Updated posted by Kara Lightburn 1 month ago
Help support the School of Hope!...
Updated posted by Kara Lightburn 1 month ago
I memory of my sister, Tiffany...
I memory of my sister, Tiffany Lightburn - my parents have contributed $1,500 from the Tiffany S. Lightburn memorial fund towards the construction of the School of Hope.
Tiffany - she gave me the hope and drive to do the international humanitarian work I do today and I know she's smiling down now and proud to have her memory make an impact in the future of Haiti's Youth.
Please help the Fordham GSS Haiti Study Tour 2013 - reach their goal of $5,000 - they are already half way there so that we can build the foundation in MAY and make a lasting impact in Haiti for the youth & communities this school will serve!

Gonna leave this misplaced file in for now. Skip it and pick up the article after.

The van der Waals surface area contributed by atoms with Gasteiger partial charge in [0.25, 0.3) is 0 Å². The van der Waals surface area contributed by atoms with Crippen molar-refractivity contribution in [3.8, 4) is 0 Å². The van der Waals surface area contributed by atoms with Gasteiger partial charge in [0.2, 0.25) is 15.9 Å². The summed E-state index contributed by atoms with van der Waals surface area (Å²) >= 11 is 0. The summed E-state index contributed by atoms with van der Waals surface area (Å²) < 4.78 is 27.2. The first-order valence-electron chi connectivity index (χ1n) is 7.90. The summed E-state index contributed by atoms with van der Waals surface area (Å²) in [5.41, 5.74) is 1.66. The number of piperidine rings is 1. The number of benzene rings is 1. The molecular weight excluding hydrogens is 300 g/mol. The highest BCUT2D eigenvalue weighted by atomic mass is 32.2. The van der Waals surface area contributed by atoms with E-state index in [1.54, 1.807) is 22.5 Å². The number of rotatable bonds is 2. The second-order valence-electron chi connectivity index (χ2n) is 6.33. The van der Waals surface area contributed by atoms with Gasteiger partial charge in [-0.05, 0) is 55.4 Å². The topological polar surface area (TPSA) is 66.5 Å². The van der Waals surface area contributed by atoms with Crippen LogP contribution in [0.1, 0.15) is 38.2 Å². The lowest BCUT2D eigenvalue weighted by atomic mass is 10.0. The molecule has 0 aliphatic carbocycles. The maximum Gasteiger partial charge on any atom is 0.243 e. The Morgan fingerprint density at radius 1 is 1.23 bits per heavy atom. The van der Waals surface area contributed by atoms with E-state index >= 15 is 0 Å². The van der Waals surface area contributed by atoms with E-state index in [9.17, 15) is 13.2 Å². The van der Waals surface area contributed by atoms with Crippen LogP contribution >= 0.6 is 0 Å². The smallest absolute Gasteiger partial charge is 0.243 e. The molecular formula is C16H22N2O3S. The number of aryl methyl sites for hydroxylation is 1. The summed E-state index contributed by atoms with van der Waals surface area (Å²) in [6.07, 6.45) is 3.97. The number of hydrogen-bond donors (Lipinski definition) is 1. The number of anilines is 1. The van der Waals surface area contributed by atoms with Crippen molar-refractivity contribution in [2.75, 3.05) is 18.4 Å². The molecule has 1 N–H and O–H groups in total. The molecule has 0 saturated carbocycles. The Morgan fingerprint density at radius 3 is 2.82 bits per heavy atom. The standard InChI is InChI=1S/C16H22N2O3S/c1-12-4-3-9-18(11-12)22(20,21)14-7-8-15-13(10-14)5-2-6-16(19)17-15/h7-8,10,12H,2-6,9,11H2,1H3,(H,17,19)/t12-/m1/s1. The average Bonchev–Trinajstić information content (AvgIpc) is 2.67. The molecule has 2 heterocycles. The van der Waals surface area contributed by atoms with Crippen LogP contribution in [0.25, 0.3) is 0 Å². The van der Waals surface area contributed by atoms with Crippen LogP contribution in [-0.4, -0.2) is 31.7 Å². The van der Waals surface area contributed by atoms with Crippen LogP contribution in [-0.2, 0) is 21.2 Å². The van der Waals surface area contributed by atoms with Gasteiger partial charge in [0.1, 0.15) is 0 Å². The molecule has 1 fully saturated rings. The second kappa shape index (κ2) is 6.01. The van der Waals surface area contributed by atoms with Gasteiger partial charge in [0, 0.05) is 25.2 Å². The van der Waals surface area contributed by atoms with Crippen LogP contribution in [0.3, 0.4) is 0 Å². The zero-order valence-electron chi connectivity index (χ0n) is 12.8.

Updated posted by Kara Lightburn 1 month ago
During the Fordham University GSS Institute...
Created by Kara Lightburn on February 14, 2013
Following the devastating January 2010 Earthquake in Haiti, compounding affects forced “Joie D'Espoir”, the "School of Hope" to relocate the school and 150 students onto land owned by the founder. At the new location, the building did not resemble a school, but a makeshift structure with bamboo poles for the skeleton and large tarp as a roof. Plastic also provided walls as dividers between the 6 classrooms, and the facility had no access to running water or sanitary latrine.